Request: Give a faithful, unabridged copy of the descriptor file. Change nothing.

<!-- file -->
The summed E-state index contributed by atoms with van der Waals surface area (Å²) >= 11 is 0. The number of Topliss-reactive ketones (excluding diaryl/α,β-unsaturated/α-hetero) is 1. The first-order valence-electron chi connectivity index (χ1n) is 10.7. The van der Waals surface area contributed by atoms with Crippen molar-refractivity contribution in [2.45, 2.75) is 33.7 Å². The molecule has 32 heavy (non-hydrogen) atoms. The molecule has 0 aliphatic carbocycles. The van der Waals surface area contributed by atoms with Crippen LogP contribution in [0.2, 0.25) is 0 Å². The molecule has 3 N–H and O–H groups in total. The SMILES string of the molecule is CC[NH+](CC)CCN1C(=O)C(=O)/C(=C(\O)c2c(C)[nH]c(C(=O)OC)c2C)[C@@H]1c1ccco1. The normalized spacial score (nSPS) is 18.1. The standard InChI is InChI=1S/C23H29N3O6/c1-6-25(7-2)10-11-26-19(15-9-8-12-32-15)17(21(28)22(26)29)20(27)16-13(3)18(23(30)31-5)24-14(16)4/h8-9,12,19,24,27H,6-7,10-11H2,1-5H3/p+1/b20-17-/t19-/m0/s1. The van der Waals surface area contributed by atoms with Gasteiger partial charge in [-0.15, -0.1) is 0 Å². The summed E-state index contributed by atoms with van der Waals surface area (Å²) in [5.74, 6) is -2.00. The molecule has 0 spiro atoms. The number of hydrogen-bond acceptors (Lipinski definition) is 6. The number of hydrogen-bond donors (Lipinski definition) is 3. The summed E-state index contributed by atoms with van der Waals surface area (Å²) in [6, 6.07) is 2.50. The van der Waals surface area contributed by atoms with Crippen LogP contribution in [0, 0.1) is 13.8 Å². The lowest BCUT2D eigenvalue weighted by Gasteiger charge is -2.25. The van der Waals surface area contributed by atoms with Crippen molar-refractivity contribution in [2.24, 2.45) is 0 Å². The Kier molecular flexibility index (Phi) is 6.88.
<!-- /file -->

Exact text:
The summed E-state index contributed by atoms with van der Waals surface area (Å²) >= 11 is 0. The number of Topliss-reactive ketones (excluding diaryl/α,β-unsaturated/α-hetero) is 1. The first-order valence-electron chi connectivity index (χ1n) is 10.7. The van der Waals surface area contributed by atoms with Crippen molar-refractivity contribution in [2.45, 2.75) is 33.7 Å². The molecule has 32 heavy (non-hydrogen) atoms. The molecule has 0 aliphatic carbocycles. The van der Waals surface area contributed by atoms with Crippen LogP contribution in [0.2, 0.25) is 0 Å². The molecule has 3 N–H and O–H groups in total. The SMILES string of the molecule is CC[NH+](CC)CCN1C(=O)C(=O)/C(=C(\O)c2c(C)[nH]c(C(=O)OC)c2C)[C@@H]1c1ccco1. The normalized spacial score (nSPS) is 18.1. The standard InChI is InChI=1S/C23H29N3O6/c1-6-25(7-2)10-11-26-19(15-9-8-12-32-15)17(21(28)22(26)29)20(27)16-13(3)18(23(30)31-5)24-14(16)4/h8-9,12,19,24,27H,6-7,10-11H2,1-5H3/p+1/b20-17-/t19-/m0/s1. The van der Waals surface area contributed by atoms with Gasteiger partial charge in [-0.15, -0.1) is 0 Å². The summed E-state index contributed by atoms with van der Waals surface area (Å²) in [5.74, 6) is -2.00. The molecule has 0 spiro atoms. The number of hydrogen-bond acceptors (Lipinski definition) is 6. The number of hydrogen-bond donors (Lipinski definition) is 3. The summed E-state index contributed by atoms with van der Waals surface area (Å²) in [6, 6.07) is 2.50. The van der Waals surface area contributed by atoms with Crippen LogP contribution in [0, 0.1) is 13.8 Å². The lowest BCUT2D eigenvalue weighted by Gasteiger charge is -2.25. The van der Waals surface area contributed by atoms with Crippen molar-refractivity contribution in [2.24, 2.45) is 0 Å². The Kier molecular flexibility index (Phi) is 6.88.